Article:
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Several locations proposed for museum

 

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Several locations proposed for museum

Tim Leeds, [email protected]

The board of the local museum Monday heard an architect describe his company's vision for the layout and location of a permanent home for the museum.

The top location was state-owned land behind Triangle Communications and Hill County Electric's offices overlooking the Wahkpa Chu'gn Buffalo Jump archaeological site..

"You really do get a really nice view of the whole buffalo jump area," said Gary Levine of Spectrum Group Architects, adding that the site also gives a good view of the Milk River valley and Havre itself, as well as providing easy access to the archaeological site.

Levine presented his report on a new location for the H. Earl and Margaret Turner Clack Memorial Museum to the board of the museum and the board of its funding foundation.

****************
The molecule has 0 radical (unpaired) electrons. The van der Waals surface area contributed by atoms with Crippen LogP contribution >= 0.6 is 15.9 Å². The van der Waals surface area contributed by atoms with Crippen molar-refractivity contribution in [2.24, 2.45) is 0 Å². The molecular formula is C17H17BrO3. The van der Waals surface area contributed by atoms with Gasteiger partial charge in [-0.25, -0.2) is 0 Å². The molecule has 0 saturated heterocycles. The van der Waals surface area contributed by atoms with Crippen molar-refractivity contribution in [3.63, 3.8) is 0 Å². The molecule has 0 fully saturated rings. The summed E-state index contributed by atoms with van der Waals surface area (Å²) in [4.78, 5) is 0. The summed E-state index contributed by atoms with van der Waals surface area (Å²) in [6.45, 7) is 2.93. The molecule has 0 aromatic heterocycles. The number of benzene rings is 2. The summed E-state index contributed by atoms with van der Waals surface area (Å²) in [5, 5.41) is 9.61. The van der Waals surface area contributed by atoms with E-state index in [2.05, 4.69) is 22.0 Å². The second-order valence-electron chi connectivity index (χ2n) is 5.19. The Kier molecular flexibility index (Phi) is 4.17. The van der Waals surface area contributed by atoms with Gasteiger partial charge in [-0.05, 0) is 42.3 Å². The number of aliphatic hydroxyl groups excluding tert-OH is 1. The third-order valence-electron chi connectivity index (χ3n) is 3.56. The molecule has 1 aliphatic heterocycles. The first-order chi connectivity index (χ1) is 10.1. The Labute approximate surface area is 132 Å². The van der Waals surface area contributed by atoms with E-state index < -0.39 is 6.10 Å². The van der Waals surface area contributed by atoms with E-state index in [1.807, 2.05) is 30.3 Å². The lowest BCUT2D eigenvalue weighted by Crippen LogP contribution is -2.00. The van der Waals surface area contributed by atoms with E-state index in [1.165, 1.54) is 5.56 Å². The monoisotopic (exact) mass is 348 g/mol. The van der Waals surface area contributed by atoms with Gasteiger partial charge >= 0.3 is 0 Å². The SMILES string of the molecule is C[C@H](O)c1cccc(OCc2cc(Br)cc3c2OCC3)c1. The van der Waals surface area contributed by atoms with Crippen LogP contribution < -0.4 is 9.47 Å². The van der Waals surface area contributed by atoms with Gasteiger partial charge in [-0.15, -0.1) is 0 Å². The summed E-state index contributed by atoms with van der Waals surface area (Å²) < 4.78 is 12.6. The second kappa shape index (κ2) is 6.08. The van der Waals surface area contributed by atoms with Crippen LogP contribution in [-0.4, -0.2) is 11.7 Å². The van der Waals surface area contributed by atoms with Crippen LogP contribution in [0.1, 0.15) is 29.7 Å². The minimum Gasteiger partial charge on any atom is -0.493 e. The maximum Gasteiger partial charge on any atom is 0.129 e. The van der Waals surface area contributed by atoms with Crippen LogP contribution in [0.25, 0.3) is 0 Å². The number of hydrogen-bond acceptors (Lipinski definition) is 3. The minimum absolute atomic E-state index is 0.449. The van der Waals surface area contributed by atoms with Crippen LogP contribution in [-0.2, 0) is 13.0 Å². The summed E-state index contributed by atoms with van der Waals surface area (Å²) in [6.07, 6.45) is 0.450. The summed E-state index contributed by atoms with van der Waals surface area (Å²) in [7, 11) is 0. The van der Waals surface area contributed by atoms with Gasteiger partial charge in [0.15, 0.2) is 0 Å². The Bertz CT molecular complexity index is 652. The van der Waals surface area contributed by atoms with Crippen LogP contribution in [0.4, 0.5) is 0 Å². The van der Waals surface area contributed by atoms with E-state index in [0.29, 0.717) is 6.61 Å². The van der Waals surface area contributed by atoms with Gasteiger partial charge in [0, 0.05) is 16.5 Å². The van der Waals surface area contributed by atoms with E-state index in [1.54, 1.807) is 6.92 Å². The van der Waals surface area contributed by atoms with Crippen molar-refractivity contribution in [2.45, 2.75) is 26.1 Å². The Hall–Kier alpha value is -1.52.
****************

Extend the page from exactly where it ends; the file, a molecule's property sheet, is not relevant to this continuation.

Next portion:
The museum board took no action after the presentation.

Hill County Commissioner Kathy Bessette said that once the board does act on the study's recommendation, the Commission will act upon that recommendation. She said the first question will be how the county can pay for building a new museum.

"We will take a look at all of the facts and go from there," Bessette said.

Elaine Morse, chair of the museum funding foundation, said the next step will be to use the study to begin seeking grants and other funding sources.

The Hill County government, using Community Development Block Grant program funds, and the foundation split the $30,000 price tag to pay for the study, to determine the best location to build a permanent structure for the museum It has been in space leased in the Holiday Village Mall since 2004.

The second-ranked site is on the Great Northern Fairgrounds, while the distant third is on private land just south of Wahkpa Chu'gn, between the Holiday Village and the Triangle Communications-Hill County Electric complex.